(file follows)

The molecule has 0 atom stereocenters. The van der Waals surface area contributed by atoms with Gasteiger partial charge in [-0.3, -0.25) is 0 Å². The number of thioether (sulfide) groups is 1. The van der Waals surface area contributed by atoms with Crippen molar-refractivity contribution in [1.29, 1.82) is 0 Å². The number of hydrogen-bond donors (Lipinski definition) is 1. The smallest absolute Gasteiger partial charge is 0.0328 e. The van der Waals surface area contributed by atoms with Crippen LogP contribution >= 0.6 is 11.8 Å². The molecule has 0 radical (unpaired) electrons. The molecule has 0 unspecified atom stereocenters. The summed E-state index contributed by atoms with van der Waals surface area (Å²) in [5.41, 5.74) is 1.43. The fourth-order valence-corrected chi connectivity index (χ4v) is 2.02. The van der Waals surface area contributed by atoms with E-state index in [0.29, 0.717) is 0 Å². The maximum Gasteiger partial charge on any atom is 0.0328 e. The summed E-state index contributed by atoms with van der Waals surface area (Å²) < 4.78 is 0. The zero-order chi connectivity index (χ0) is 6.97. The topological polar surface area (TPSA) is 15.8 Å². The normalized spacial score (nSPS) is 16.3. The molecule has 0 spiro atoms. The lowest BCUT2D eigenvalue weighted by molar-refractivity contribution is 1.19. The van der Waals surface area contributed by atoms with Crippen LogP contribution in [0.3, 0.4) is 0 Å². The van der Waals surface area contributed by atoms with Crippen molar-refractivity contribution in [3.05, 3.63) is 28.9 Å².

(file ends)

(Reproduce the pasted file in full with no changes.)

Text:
The molecule has 0 atom stereocenters. The van der Waals surface area contributed by atoms with Gasteiger partial charge in [-0.3, -0.25) is 0 Å². The number of thioether (sulfide) groups is 1. The van der Waals surface area contributed by atoms with Crippen molar-refractivity contribution in [1.29, 1.82) is 0 Å². The number of hydrogen-bond donors (Lipinski definition) is 1. The smallest absolute Gasteiger partial charge is 0.0328 e. The van der Waals surface area contributed by atoms with Crippen LogP contribution >= 0.6 is 11.8 Å². The molecule has 0 radical (unpaired) electrons. The molecule has 0 unspecified atom stereocenters. The summed E-state index contributed by atoms with van der Waals surface area (Å²) in [5.41, 5.74) is 1.43. The fourth-order valence-corrected chi connectivity index (χ4v) is 2.02. The van der Waals surface area contributed by atoms with E-state index in [0.29, 0.717) is 0 Å². The maximum Gasteiger partial charge on any atom is 0.0328 e. The summed E-state index contributed by atoms with van der Waals surface area (Å²) < 4.78 is 0. The zero-order chi connectivity index (χ0) is 6.97. The topological polar surface area (TPSA) is 15.8 Å². The normalized spacial score (nSPS) is 16.3. The molecule has 0 spiro atoms. The lowest BCUT2D eigenvalue weighted by molar-refractivity contribution is 1.19. The van der Waals surface area contributed by atoms with Crippen LogP contribution in [0.3, 0.4) is 0 Å². The van der Waals surface area contributed by atoms with Crippen molar-refractivity contribution in [3.05, 3.63) is 28.9 Å².